Once we were safely across the Columbia River and on Oregon soil, the biking conditions improved dramatically. The Oregon coast route is an old standard for bicycle touring for very good reason. Endless sandy beaches punctuated by steep cliffs, rock arches, offshore sea stacks in the midst of roiling water. The infrastructure for long distance bicycling may also be some of the best in the country with regular signage and a free comprehensive route map from ODOT. State parks abound, making it easy to find places to rest and all are equipped with inexpensive hiker-biker camping including free hot showers.
Such infrastructure seemed so impressive and welcoming to an American cyclist. But after thinking about it for a while all Oregon has really done is provided a one page map, made sure that their state parks are welcoming to all travelers (not just those in cars and RVs), and added some road signs that show up once every few miles. Is that really all it takes to create a culture where bicyclists don’t feel like second class citizens? Of course that got us thinking bigger, about a future of bike corridors, motor-less freeways, and the concept of traveling differently. What if we were to truly make the adage a reality and focus on the journey rather than the destination? Shifting lifestyles to allow for slower travel with less environmental impact isn’t at the forefront of many people’s minds but as Alaskans, we understand that leaving home is always a bit of a journey. Why not make it an adventure as well?
We passed out of Oregon just as the warm fall weather came to an abrupt end. Onshore winds and heavy rain battered us and our fellow riders into Crescent City, California where a dozen of us took refuge in a church community center. All of us had found the listing separately using a website called Warmshowers, which connects bicycle tourers and charitable hosts. After spending a couple of days drying out and recuperating we continued on down the road. Northern California wasn’t quite the same bicycling paradise as Oregon, instead it presented us with some of the highest and lowest points of our 1,000 mile ride.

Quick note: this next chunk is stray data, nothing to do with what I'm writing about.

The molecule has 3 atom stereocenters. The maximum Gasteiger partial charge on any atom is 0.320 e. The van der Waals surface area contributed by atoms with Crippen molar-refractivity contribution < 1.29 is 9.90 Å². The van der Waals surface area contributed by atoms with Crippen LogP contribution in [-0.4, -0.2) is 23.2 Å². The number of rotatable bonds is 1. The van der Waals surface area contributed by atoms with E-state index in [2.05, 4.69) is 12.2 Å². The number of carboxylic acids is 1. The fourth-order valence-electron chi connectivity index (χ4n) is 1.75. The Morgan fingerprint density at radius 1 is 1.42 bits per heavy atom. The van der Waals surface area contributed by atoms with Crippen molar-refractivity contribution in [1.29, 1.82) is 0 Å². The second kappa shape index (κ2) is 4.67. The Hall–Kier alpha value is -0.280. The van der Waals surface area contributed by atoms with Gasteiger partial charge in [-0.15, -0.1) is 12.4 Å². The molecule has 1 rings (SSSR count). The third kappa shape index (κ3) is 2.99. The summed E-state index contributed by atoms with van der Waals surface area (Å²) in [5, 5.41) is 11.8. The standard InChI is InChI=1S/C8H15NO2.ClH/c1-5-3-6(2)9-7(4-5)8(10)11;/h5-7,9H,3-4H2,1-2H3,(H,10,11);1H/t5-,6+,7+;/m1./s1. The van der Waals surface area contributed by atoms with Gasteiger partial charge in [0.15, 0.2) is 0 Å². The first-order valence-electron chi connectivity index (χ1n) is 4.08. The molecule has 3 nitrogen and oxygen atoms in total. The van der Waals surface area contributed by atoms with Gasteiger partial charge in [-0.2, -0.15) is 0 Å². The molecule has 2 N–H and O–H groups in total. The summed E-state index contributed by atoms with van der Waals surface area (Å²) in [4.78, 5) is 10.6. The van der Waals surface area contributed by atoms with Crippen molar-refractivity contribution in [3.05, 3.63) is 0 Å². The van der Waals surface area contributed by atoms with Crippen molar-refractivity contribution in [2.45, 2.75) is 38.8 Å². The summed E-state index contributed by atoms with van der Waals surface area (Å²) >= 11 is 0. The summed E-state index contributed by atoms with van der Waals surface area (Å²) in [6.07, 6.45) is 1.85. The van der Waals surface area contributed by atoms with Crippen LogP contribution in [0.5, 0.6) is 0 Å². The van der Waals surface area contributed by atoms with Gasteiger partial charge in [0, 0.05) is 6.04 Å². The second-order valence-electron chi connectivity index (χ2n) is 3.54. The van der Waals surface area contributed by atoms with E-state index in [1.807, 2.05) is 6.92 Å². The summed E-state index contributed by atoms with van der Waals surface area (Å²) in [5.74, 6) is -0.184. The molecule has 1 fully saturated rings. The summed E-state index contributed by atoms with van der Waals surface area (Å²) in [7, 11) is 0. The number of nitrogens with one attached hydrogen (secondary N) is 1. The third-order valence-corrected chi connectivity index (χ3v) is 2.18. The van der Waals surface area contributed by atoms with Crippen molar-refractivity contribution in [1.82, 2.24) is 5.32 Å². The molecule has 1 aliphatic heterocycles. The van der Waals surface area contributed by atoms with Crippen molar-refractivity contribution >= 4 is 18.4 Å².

Highway 1 is a distillation of coastal California, two winding lanes above sunny pockets of beach. No bicycle lanes or road shoulders were to be found and the bulk of California drivers proved to be unfriendly towards cyclists, if not downright aggressive. In spite of the riding conditions, we still found many empty roads including a closed park service road that gave us over 8 miles of solo riding through ancient redwood forest. Being in the presence of old growth forest is always humbling and this was just another reminder of how traveling differently and treading lighter can only help future preservation efforts.
We celebrated the end of our 1,000 mile journey with loads of friends and family on the other side of the Golden Gate Bridge. A few days later we rode the rails to the southern end of the state. While we were on the train we decided to explore another part of the world and booked the cheapest tickets we could find to the furthest destination we could get to: Nicaragua.